The authors of the current ANS featured article examine the phenomenon of nurses’ unpaid family work – a growing trend in the face of inadequate health care resources. In other professions, unpaid professional services are considered “pro bono” professional service to the community. But for nurses, their unpaid work in families is invisible and unrecognized, and as the authors indicate, this unpaid work has implications for nurses’ paid work as well. The article, titled “Professionalizing Familial Care: Examining Nurses’ Unpaid Family Care Work” by Oona St-Amant, MScN, RN; Catherine Ward-Griffin, PhD, RN; Judith Belle Brown, PhD; Anne Martin-Matthews, PhD; Nisha Sutherland, MScN, RN; Janice Keefe, PhD; and Michael S. Kerr, PhD is a report of a grounded theory study based on interviews with 32 nurses over a 6 to 12 month period. The lead author, Oona St-Amant shared this background about their work:
As co-authors, we are delighted that our work has been selected to be featured in this current issue of ANS. Our article entitled “Professionalizing Familial Care: Examining Nurses’ Unpaid Family Care Work” builds on a body of work which investigates the experience of double duty caregiving (DDC), that is, the provision of care to an older relative by a health care professional. At the helm of this work is Dr. Catherine Ward-Griffin who has built a program of research on the negotiation of care boundaries between and among health care providers, older adults and family caregivers. Several of the co-authors such as Drs. Brown, Keefe, Martin-Matthews and Kerr have been actively involved in several studies in developing this work.
As lead author, I have been extremely fortunate to complete my doctoral studies under the supervision of Dr. Ward-Griffin and commence a program of research centered on various forms of unpaid care work, including family caregiving, double duty caregiving and international volunteer health work in a variety of contexts. In this article, we shed light on nurses’ unpaid family care work. Unlike when other professionals employ their paid skills and employment resources in an unpaid fashion, nursing unpaid care work is not characteristically valued as “pro bono” (for public good), even when the transfer of skills is similar. Instead, akin to other forms of unpaid family care work, double duty caregiving tends to be invisible work. And yet, approximately 35-40% of nurses over 35 years of age engage in this work, and this figure is expected to increase with an aging population.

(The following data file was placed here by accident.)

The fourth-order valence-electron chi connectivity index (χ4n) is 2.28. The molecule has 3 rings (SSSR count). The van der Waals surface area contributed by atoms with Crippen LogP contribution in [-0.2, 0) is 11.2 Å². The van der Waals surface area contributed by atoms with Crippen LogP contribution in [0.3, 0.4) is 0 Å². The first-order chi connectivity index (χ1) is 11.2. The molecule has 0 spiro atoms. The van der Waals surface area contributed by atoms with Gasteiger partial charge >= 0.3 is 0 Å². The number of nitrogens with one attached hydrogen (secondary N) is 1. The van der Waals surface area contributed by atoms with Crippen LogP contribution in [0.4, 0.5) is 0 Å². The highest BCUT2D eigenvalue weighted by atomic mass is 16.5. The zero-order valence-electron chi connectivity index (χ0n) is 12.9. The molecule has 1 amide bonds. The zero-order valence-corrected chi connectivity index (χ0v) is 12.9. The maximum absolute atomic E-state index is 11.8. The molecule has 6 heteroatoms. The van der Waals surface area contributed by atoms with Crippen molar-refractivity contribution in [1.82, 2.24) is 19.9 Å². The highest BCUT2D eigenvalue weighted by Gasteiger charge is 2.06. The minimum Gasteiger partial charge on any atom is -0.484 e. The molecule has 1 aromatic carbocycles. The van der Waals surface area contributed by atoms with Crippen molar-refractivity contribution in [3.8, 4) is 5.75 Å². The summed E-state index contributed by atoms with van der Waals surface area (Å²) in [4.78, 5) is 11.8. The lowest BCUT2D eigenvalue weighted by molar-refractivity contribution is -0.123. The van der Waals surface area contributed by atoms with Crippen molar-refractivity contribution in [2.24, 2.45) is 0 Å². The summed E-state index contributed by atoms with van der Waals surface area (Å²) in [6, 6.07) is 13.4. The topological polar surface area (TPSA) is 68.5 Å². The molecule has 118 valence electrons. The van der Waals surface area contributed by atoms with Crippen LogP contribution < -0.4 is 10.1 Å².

In this article, we examine the specific strategies that contribute to the professionalization of care work in familial domain. Additionally, we explore some of the implications of professionalizing family care. In response to this evolving body of work, the research team in collaboration with multiple project collaborators developed a policy brief with explicit recommendations for action. Specifically, the policy brief sets out five recommendations at various levels of policy including 1) employers/health care agencies; 2) health care administrators, human resource managers, researchers, policy makers; 3) employers/health care administrators; 4) national, provincial and territorial professional health associations; and 5) governmental officials, employers, and union representatives. You can download the DDC Policy Brief here.
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